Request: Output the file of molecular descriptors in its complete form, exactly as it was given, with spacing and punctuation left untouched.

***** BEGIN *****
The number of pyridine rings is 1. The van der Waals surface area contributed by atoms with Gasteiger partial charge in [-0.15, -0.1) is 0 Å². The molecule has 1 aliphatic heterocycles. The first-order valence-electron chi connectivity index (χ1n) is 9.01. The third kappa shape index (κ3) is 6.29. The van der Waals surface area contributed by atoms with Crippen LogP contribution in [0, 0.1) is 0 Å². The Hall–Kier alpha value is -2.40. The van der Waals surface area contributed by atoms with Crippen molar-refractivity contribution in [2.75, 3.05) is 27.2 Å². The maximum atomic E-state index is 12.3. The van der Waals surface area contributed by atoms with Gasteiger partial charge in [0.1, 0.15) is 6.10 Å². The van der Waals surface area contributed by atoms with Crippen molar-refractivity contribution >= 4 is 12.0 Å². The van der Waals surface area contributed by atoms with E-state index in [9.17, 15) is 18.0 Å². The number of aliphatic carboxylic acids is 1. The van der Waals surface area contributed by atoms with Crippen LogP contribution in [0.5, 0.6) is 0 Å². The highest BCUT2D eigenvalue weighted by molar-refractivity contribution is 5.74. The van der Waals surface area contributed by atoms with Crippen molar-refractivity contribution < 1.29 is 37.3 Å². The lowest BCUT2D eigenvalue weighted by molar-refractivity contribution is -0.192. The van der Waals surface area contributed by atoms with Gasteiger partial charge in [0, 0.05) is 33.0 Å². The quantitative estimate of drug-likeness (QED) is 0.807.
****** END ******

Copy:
The number of pyridine rings is 1. The van der Waals surface area contributed by atoms with Gasteiger partial charge in [-0.15, -0.1) is 0 Å². The molecule has 1 aliphatic heterocycles. The first-order valence-electron chi connectivity index (χ1n) is 9.01. The third kappa shape index (κ3) is 6.29. The van der Waals surface area contributed by atoms with Crippen LogP contribution in [0, 0.1) is 0 Å². The Hall–Kier alpha value is -2.40. The van der Waals surface area contributed by atoms with Crippen molar-refractivity contribution in [2.75, 3.05) is 27.2 Å². The maximum atomic E-state index is 12.3. The van der Waals surface area contributed by atoms with Gasteiger partial charge in [0.1, 0.15) is 6.10 Å². The van der Waals surface area contributed by atoms with Crippen molar-refractivity contribution >= 4 is 12.0 Å². The van der Waals surface area contributed by atoms with E-state index in [9.17, 15) is 18.0 Å². The number of aliphatic carboxylic acids is 1. The van der Waals surface area contributed by atoms with Crippen LogP contribution in [0.5, 0.6) is 0 Å². The highest BCUT2D eigenvalue weighted by molar-refractivity contribution is 5.74. The van der Waals surface area contributed by atoms with Crippen molar-refractivity contribution < 1.29 is 37.3 Å². The lowest BCUT2D eigenvalue weighted by molar-refractivity contribution is -0.192. The van der Waals surface area contributed by atoms with Gasteiger partial charge in [0, 0.05) is 33.0 Å². The quantitative estimate of drug-likeness (QED) is 0.807.